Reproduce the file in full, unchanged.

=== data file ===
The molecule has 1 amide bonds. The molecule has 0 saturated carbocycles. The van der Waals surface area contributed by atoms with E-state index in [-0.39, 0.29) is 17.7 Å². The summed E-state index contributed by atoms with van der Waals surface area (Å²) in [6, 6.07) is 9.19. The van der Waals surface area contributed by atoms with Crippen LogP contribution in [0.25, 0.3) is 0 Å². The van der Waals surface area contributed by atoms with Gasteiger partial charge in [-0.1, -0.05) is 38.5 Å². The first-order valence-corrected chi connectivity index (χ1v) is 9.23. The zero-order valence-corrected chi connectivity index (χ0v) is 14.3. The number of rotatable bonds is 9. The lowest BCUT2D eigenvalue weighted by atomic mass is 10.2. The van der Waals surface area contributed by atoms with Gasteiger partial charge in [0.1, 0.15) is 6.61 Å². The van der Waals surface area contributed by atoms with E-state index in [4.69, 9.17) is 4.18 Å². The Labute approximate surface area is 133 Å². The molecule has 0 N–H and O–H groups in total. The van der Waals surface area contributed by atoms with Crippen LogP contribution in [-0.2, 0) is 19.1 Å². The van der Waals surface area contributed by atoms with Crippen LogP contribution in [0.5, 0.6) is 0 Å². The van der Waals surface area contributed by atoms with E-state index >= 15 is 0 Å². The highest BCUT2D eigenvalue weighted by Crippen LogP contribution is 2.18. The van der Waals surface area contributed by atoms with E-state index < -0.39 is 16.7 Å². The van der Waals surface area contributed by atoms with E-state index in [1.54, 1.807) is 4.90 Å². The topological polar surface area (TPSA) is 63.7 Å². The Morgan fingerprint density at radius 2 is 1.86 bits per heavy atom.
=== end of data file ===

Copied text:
The molecule has 1 amide bonds. The molecule has 0 saturated carbocycles. The van der Waals surface area contributed by atoms with E-state index in [-0.39, 0.29) is 17.7 Å². The summed E-state index contributed by atoms with van der Waals surface area (Å²) in [6, 6.07) is 9.19. The van der Waals surface area contributed by atoms with Crippen LogP contribution in [0.25, 0.3) is 0 Å². The van der Waals surface area contributed by atoms with Gasteiger partial charge in [-0.1, -0.05) is 38.5 Å². The first-order valence-corrected chi connectivity index (χ1v) is 9.23. The zero-order valence-corrected chi connectivity index (χ0v) is 14.3. The number of rotatable bonds is 9. The lowest BCUT2D eigenvalue weighted by atomic mass is 10.2. The van der Waals surface area contributed by atoms with Gasteiger partial charge in [0.1, 0.15) is 6.61 Å². The van der Waals surface area contributed by atoms with E-state index in [4.69, 9.17) is 4.18 Å². The Labute approximate surface area is 133 Å². The molecule has 0 N–H and O–H groups in total. The van der Waals surface area contributed by atoms with Crippen LogP contribution in [-0.2, 0) is 19.1 Å². The van der Waals surface area contributed by atoms with Crippen LogP contribution in [0.5, 0.6) is 0 Å². The van der Waals surface area contributed by atoms with E-state index >= 15 is 0 Å². The highest BCUT2D eigenvalue weighted by Crippen LogP contribution is 2.18. The van der Waals surface area contributed by atoms with E-state index < -0.39 is 16.7 Å². The van der Waals surface area contributed by atoms with E-state index in [1.54, 1.807) is 4.90 Å². The topological polar surface area (TPSA) is 63.7 Å². The Morgan fingerprint density at radius 2 is 1.86 bits per heavy atom.